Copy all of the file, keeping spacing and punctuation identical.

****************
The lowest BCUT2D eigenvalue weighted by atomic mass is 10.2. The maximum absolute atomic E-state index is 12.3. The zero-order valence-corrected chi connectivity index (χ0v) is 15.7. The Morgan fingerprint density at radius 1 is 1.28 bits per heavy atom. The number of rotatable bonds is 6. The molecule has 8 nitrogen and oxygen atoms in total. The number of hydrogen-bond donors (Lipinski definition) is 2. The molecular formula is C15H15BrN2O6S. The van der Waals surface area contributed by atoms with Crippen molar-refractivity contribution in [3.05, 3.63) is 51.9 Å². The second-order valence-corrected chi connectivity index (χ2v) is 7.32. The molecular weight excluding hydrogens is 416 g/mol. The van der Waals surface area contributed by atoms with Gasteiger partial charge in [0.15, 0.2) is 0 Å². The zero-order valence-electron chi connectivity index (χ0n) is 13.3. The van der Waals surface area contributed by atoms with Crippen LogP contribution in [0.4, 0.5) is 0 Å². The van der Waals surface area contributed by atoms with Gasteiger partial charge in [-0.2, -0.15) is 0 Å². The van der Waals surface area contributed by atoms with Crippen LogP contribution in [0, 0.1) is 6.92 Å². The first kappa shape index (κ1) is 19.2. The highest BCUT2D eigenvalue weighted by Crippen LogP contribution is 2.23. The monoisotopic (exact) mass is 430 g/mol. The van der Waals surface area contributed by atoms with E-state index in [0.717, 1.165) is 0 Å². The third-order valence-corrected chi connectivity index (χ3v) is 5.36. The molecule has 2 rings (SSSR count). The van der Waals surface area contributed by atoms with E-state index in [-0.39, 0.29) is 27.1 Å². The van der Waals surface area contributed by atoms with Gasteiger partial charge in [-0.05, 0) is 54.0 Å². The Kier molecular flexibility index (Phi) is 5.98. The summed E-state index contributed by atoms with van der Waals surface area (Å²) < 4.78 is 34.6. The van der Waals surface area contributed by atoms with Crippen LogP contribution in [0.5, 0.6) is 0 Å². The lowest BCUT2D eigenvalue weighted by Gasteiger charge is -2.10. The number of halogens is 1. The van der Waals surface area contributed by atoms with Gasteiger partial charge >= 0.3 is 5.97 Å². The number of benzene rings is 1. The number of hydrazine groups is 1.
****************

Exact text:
The lowest BCUT2D eigenvalue weighted by atomic mass is 10.2. The maximum absolute atomic E-state index is 12.3. The zero-order valence-corrected chi connectivity index (χ0v) is 15.7. The Morgan fingerprint density at radius 1 is 1.28 bits per heavy atom. The number of rotatable bonds is 6. The molecule has 8 nitrogen and oxygen atoms in total. The number of hydrogen-bond donors (Lipinski definition) is 2. The molecular formula is C15H15BrN2O6S. The van der Waals surface area contributed by atoms with Crippen molar-refractivity contribution in [3.05, 3.63) is 51.9 Å². The second-order valence-corrected chi connectivity index (χ2v) is 7.32. The molecular weight excluding hydrogens is 416 g/mol. The van der Waals surface area contributed by atoms with Gasteiger partial charge in [0.15, 0.2) is 0 Å². The zero-order valence-electron chi connectivity index (χ0n) is 13.3. The van der Waals surface area contributed by atoms with Crippen LogP contribution in [0.4, 0.5) is 0 Å². The van der Waals surface area contributed by atoms with Gasteiger partial charge in [-0.2, -0.15) is 0 Å². The van der Waals surface area contributed by atoms with Crippen LogP contribution in [0, 0.1) is 6.92 Å². The first kappa shape index (κ1) is 19.2. The highest BCUT2D eigenvalue weighted by Crippen LogP contribution is 2.23. The monoisotopic (exact) mass is 430 g/mol. The van der Waals surface area contributed by atoms with E-state index in [0.717, 1.165) is 0 Å². The third-order valence-corrected chi connectivity index (χ3v) is 5.36. The molecule has 2 rings (SSSR count). The van der Waals surface area contributed by atoms with E-state index in [-0.39, 0.29) is 27.1 Å². The van der Waals surface area contributed by atoms with Gasteiger partial charge in [-0.05, 0) is 54.0 Å². The Kier molecular flexibility index (Phi) is 5.98. The summed E-state index contributed by atoms with van der Waals surface area (Å²) < 4.78 is 34.6. The van der Waals surface area contributed by atoms with Crippen LogP contribution in [0.5, 0.6) is 0 Å². The lowest BCUT2D eigenvalue weighted by Gasteiger charge is -2.10. The number of halogens is 1. The van der Waals surface area contributed by atoms with Gasteiger partial charge >= 0.3 is 5.97 Å². The number of benzene rings is 1. The number of hydrazine groups is 1.